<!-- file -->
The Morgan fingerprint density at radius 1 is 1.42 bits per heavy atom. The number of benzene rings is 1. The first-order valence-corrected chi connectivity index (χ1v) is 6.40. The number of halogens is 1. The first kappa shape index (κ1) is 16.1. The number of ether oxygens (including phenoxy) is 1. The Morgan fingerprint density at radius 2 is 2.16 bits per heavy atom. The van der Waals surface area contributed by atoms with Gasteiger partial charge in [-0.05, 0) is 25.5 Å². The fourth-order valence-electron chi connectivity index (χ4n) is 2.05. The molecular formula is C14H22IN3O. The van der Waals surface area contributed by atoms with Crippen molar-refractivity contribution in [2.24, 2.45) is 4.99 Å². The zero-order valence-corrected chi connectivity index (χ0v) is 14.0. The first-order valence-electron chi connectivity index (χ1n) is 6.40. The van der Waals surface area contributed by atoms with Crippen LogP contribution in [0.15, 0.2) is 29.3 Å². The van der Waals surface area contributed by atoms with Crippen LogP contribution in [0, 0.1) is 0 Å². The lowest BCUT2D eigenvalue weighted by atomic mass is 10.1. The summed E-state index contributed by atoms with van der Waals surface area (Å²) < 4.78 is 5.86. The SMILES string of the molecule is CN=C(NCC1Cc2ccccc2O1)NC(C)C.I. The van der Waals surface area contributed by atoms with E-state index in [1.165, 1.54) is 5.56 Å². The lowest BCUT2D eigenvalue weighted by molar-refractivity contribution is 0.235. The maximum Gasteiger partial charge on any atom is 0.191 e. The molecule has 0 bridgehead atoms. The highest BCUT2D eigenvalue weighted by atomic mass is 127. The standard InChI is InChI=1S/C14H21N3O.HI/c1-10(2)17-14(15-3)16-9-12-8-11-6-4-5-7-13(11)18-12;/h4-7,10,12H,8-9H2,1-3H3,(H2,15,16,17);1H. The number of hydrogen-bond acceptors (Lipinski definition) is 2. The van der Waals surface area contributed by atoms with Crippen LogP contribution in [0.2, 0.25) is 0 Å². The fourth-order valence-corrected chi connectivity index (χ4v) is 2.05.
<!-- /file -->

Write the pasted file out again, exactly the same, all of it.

The Morgan fingerprint density at radius 1 is 1.42 bits per heavy atom. The number of benzene rings is 1. The first-order valence-corrected chi connectivity index (χ1v) is 6.40. The number of halogens is 1. The first kappa shape index (κ1) is 16.1. The number of ether oxygens (including phenoxy) is 1. The Morgan fingerprint density at radius 2 is 2.16 bits per heavy atom. The van der Waals surface area contributed by atoms with Gasteiger partial charge in [-0.05, 0) is 25.5 Å². The fourth-order valence-electron chi connectivity index (χ4n) is 2.05. The molecular formula is C14H22IN3O. The van der Waals surface area contributed by atoms with Crippen molar-refractivity contribution in [2.24, 2.45) is 4.99 Å². The zero-order valence-corrected chi connectivity index (χ0v) is 14.0. The first-order valence-electron chi connectivity index (χ1n) is 6.40. The van der Waals surface area contributed by atoms with Crippen LogP contribution in [0.15, 0.2) is 29.3 Å². The van der Waals surface area contributed by atoms with Crippen LogP contribution in [0, 0.1) is 0 Å². The lowest BCUT2D eigenvalue weighted by atomic mass is 10.1. The summed E-state index contributed by atoms with van der Waals surface area (Å²) < 4.78 is 5.86. The SMILES string of the molecule is CN=C(NCC1Cc2ccccc2O1)NC(C)C.I. The van der Waals surface area contributed by atoms with E-state index in [1.165, 1.54) is 5.56 Å². The lowest BCUT2D eigenvalue weighted by molar-refractivity contribution is 0.235. The maximum Gasteiger partial charge on any atom is 0.191 e. The molecule has 0 bridgehead atoms. The highest BCUT2D eigenvalue weighted by atomic mass is 127. The standard InChI is InChI=1S/C14H21N3O.HI/c1-10(2)17-14(15-3)16-9-12-8-11-6-4-5-7-13(11)18-12;/h4-7,10,12H,8-9H2,1-3H3,(H2,15,16,17);1H. The number of hydrogen-bond acceptors (Lipinski definition) is 2. The van der Waals surface area contributed by atoms with Crippen LogP contribution in [0.2, 0.25) is 0 Å². The fourth-order valence-corrected chi connectivity index (χ4v) is 2.05.